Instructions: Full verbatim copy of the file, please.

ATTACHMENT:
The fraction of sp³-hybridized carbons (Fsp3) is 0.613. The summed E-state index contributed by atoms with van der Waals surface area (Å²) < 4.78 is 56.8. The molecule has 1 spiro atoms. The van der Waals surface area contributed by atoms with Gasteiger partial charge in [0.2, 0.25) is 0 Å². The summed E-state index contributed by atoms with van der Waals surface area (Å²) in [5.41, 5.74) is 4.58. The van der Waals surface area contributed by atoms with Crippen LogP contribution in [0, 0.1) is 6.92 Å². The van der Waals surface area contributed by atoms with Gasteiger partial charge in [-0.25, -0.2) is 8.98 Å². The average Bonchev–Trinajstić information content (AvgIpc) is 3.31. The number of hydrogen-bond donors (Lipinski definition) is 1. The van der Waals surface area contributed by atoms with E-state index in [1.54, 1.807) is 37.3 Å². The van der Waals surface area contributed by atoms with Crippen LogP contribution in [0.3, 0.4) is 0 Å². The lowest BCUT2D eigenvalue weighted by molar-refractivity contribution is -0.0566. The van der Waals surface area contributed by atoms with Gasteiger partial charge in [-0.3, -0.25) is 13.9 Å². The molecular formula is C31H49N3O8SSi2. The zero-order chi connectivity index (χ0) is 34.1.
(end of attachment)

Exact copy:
The fraction of sp³-hybridized carbons (Fsp3) is 0.613. The summed E-state index contributed by atoms with van der Waals surface area (Å²) < 4.78 is 56.8. The molecule has 1 spiro atoms. The van der Waals surface area contributed by atoms with Gasteiger partial charge in [0.2, 0.25) is 0 Å². The summed E-state index contributed by atoms with van der Waals surface area (Å²) in [5.41, 5.74) is 4.58. The van der Waals surface area contributed by atoms with Crippen LogP contribution in [0, 0.1) is 6.92 Å². The van der Waals surface area contributed by atoms with Gasteiger partial charge in [-0.25, -0.2) is 8.98 Å². The average Bonchev–Trinajstić information content (AvgIpc) is 3.31. The number of hydrogen-bond donors (Lipinski definition) is 1. The van der Waals surface area contributed by atoms with E-state index in [1.54, 1.807) is 37.3 Å². The van der Waals surface area contributed by atoms with Crippen LogP contribution in [0.3, 0.4) is 0 Å². The lowest BCUT2D eigenvalue weighted by molar-refractivity contribution is -0.0566. The van der Waals surface area contributed by atoms with Gasteiger partial charge in [-0.3, -0.25) is 13.9 Å². The molecular formula is C31H49N3O8SSi2. The zero-order chi connectivity index (χ0) is 34.1.